Justia Military Law Opinion SummariesArticles Posted in U.S. 9th Circuit Court of Appeals
Jackson v. Tate, et al.
Plaintiff appealed a district court order dismissing for lack of subject matter jurisdiction his suit against defendants, asserting that federal constitutional and state common law torts arising out of allegations that defendant fraudulently enlisted plaintiff into the National Guard. At issue was whether plaintiff's suit was barred by the doctrine of intra-military immunity in Feres v. United States because it sought monetary damages for injuries arising out of or were in the course of activity incident to military service. The court held that the Feres doctrine did not bar a discharged serviceman, who remained in the Individual Ready Reserve, from suing active duty National Guard recruiters whom he accused of forging his signature on re-enlistment papers where the alleged injury was not incident to the plaintiff's service. The court also held that defendants met the prima facie test as federal employees under the Westfall Act, 28 U.S.C. 2671, and remanded for further factual determinations on this issue.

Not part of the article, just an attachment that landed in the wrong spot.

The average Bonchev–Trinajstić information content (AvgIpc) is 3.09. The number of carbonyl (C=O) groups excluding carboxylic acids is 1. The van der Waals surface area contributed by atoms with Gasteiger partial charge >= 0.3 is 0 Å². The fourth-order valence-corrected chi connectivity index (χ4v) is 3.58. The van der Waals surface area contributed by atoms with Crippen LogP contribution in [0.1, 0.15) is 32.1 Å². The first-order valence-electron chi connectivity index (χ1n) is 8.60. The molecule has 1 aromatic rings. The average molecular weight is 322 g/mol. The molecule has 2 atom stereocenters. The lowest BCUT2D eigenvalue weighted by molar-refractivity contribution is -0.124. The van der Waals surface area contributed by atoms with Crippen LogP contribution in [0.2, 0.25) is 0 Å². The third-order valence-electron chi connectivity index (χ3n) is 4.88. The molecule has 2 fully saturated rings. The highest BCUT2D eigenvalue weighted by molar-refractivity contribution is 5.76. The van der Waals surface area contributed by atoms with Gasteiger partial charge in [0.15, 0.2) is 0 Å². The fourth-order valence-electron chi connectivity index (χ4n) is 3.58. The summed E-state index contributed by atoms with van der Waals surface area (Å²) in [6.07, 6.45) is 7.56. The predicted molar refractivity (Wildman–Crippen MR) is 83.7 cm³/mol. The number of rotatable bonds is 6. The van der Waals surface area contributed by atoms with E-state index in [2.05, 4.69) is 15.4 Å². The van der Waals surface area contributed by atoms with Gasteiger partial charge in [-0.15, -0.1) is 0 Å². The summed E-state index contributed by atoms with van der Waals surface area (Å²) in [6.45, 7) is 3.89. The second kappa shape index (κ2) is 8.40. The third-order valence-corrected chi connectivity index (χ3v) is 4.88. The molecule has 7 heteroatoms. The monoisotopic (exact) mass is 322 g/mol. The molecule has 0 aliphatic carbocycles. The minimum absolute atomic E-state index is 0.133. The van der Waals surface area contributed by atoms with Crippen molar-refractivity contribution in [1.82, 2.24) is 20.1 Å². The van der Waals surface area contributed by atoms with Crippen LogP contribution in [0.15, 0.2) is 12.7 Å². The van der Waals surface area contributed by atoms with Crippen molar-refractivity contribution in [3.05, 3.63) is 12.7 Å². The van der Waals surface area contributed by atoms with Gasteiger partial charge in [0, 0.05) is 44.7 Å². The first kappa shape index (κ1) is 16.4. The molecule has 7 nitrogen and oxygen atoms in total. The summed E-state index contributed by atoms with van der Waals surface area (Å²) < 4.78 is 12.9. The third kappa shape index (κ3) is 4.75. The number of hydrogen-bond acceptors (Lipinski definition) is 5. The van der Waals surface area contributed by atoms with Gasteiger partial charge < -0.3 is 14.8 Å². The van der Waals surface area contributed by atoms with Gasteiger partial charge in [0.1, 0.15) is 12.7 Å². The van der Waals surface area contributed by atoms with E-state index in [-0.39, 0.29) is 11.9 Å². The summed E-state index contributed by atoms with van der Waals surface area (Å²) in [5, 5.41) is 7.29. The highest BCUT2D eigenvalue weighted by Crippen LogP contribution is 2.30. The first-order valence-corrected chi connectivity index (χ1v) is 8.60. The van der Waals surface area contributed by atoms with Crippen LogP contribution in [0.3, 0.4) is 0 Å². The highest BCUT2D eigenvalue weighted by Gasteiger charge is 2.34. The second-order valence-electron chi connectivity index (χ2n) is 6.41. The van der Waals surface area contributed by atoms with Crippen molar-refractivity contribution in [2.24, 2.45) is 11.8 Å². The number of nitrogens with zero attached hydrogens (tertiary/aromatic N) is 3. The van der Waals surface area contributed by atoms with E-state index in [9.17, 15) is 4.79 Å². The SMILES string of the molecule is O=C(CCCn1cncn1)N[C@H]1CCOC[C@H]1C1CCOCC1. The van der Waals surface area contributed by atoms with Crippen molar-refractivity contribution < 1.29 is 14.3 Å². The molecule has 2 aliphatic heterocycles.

Veterans for Common Sense, et al v. James Peake, et al
Plaintiffs, two non-profit organizations, sought injunctive and declaratory relief to remedy the delays in the provision of mental health care and adjudication of service-connected death and disability compensation claims by the Department of Veterans Affairs ("VA"). At issue was whether these delays violated veterans' due process rights to receive the care and benefits they were guaranteed by statute for harms and injuries sustained while serving our country. While the court affirmed the district court's ruling, with respect to various claims for specific forms of relief under the Administrative Procedures Act ("APA"), 5 U.S.C. 500 et. seq., that the APA prevented the court from granting veterans the statutory relief they sought, the court reversed the district court's ruling on plaintiffs' constitutional claims and held that the VA's failure to provide adequate procedures for veterans facing prejudicial delays in the delivery of mental health care violated the Due Process Clause of the Fifth Amendment. The court further held that the district court erred in concluding that it lacked jurisdiction to review plaintiffs' due process challenge to delays and procedural deficiencies in the compensation claims adjudication system and that it erroneously denied plaintiffs' the relief to which they were entitled under the Due Process Clause.